All of this talk about company culture has a lot to do also with values. When looking at your employees, there should be certain values that you hope they’ll embody. If they don’t have them, it might be because you either aren’t a living example of what you want to see, they haven’t been given the means, or both.
Define Values of Your Company
Those values you want to see are the same as the values you want to permeate your company. They are a part of the company’s identity, and you need to understand what they are and how to live them. Instead of looking at employees and thinking about what your company needs, start with the values that are most important.
Think about your company as an entity, as a person even. What kind of “person” do you want your company to be? How do you want people to see, consider, and talk about that “person”? What values will help that person best offer to the world the services and experience your company hopes to offer?
Living Those Values
The step between defining values and transferring them to your expectations for employees and your company lies within you. In order to do anything with the values you want to see within your employees and your company, you have to be a living example. Start with yourself first, and develop the habits, new or old, necessary to live those values. This will also help you understand what is concretely needed to live those sometimes more abstract values. You will be better informed to offer training and assistance to your employees.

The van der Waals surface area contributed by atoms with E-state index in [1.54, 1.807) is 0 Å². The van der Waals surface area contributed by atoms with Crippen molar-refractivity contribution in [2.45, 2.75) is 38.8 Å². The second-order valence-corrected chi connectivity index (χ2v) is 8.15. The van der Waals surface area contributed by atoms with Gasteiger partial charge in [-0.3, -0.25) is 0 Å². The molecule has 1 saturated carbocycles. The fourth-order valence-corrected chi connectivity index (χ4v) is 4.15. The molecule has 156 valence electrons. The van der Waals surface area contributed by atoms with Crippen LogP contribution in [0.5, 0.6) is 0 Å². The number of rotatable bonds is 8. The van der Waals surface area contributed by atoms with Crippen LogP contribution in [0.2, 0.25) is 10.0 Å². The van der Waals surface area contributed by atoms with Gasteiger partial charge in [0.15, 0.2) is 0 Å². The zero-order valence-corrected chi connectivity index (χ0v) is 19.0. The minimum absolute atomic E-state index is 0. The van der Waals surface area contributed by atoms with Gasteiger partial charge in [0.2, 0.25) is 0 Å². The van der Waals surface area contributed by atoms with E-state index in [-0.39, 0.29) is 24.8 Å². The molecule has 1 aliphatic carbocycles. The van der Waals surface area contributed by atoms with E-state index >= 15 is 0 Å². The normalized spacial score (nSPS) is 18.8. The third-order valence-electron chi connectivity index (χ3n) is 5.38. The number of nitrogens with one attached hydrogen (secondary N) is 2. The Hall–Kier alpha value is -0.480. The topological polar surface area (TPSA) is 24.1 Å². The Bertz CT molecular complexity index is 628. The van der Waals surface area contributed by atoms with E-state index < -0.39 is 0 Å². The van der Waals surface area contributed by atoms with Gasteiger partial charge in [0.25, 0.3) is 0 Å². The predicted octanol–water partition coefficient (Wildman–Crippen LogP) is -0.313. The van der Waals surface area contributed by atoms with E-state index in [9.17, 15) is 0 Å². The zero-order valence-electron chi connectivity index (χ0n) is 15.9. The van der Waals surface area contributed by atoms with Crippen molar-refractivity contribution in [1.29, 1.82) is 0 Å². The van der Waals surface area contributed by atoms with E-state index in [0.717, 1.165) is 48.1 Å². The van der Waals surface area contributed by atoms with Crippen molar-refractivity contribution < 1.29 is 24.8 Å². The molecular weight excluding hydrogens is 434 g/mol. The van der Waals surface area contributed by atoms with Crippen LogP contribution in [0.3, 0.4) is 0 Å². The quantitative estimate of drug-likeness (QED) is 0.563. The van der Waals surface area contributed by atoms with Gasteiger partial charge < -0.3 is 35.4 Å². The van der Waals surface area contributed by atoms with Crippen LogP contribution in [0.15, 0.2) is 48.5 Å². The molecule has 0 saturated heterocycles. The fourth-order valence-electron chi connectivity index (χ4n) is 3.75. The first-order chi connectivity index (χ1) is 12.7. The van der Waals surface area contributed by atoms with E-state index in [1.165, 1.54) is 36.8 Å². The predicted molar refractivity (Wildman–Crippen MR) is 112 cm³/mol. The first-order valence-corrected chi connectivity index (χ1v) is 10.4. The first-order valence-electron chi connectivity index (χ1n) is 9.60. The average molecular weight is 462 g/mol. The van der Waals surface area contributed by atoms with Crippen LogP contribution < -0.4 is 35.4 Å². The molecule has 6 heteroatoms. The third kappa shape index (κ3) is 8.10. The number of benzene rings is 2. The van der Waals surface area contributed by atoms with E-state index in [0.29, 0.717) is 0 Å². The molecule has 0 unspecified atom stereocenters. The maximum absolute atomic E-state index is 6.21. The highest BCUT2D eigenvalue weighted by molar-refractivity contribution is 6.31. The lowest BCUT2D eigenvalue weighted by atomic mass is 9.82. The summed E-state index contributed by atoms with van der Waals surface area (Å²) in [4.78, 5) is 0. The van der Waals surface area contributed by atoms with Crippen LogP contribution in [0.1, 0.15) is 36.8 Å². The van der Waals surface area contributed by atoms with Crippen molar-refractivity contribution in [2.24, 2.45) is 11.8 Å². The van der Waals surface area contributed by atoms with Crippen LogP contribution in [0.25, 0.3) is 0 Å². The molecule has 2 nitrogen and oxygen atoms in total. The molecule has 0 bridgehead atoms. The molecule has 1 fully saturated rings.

Consider Expectations in Light of Values
In light of those important values, your expectations of your employees may begin to shift and look different. Every action, interaction and behavior your employee displays is a reflection of a set of values, whether you see it or not. If these things aren’t all aligned, what you’re displaying is a disorganized company, and the results will reflect that. If, instead, you know what your values are, and you’ve held your employees to a certain value standard of the company, the results will look very different.
Returning to how you see your employees and their roles, how you define those roles should be a reflection of certain values. This way, you can describe the roles with more words that show the environment and identity you expect to see.
It’s important to constantly be asking, how can the two, values and expectations, be better aligned? If they aren’t aligned, you will have unrest and disorganization in the company, so you’ve got to change some part for the business to survive and thrive. Is there inconsistency because the employees aren’t living out the values you want from them, or is there a problem your employees are seeing with the values you’ve presented as the most important? When you come up against problems like these, take time to think about and investigate both possibilities.